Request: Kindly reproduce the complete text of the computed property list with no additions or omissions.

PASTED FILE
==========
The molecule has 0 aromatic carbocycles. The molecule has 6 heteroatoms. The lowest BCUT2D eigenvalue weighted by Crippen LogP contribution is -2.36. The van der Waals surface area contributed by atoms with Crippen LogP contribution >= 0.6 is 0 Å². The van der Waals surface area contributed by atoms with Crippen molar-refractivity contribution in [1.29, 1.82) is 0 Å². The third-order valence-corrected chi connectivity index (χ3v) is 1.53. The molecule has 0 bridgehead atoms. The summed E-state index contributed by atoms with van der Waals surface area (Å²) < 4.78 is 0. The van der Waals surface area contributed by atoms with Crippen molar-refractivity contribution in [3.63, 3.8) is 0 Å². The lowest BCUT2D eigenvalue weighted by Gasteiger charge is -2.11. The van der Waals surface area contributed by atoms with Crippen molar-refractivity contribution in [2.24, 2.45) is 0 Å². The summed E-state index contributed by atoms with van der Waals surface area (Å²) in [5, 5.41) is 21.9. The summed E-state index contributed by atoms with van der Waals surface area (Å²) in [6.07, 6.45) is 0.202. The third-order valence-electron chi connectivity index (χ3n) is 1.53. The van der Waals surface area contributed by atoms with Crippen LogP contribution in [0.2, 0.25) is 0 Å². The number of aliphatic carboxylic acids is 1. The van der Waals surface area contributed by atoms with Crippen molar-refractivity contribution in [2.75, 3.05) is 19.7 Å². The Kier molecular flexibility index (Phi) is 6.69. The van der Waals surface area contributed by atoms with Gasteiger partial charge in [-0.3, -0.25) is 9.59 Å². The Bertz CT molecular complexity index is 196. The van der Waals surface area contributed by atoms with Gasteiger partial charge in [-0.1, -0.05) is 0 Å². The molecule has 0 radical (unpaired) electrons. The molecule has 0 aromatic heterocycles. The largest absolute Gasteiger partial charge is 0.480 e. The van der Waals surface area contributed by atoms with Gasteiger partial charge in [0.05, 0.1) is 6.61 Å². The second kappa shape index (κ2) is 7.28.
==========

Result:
The molecule has 0 aromatic carbocycles. The molecule has 6 heteroatoms. The lowest BCUT2D eigenvalue weighted by Crippen LogP contribution is -2.36. The van der Waals surface area contributed by atoms with Crippen LogP contribution >= 0.6 is 0 Å². The van der Waals surface area contributed by atoms with Crippen molar-refractivity contribution in [1.29, 1.82) is 0 Å². The third-order valence-corrected chi connectivity index (χ3v) is 1.53. The molecule has 0 bridgehead atoms. The summed E-state index contributed by atoms with van der Waals surface area (Å²) < 4.78 is 0. The van der Waals surface area contributed by atoms with Crippen molar-refractivity contribution in [3.63, 3.8) is 0 Å². The lowest BCUT2D eigenvalue weighted by Gasteiger charge is -2.11. The van der Waals surface area contributed by atoms with Crippen molar-refractivity contribution in [2.24, 2.45) is 0 Å². The summed E-state index contributed by atoms with van der Waals surface area (Å²) in [5, 5.41) is 21.9. The summed E-state index contributed by atoms with van der Waals surface area (Å²) in [6.07, 6.45) is 0.202. The third-order valence-electron chi connectivity index (χ3n) is 1.53. The van der Waals surface area contributed by atoms with Crippen LogP contribution in [0.2, 0.25) is 0 Å². The number of aliphatic carboxylic acids is 1. The van der Waals surface area contributed by atoms with Crippen molar-refractivity contribution in [2.75, 3.05) is 19.7 Å². The Kier molecular flexibility index (Phi) is 6.69. The van der Waals surface area contributed by atoms with Gasteiger partial charge in [-0.3, -0.25) is 9.59 Å². The Bertz CT molecular complexity index is 196. The van der Waals surface area contributed by atoms with Gasteiger partial charge in [-0.1, -0.05) is 0 Å². The molecule has 0 radical (unpaired) electrons. The molecule has 0 aromatic heterocycles. The largest absolute Gasteiger partial charge is 0.480 e. The van der Waals surface area contributed by atoms with Gasteiger partial charge in [0.05, 0.1) is 6.61 Å². The second kappa shape index (κ2) is 7.28.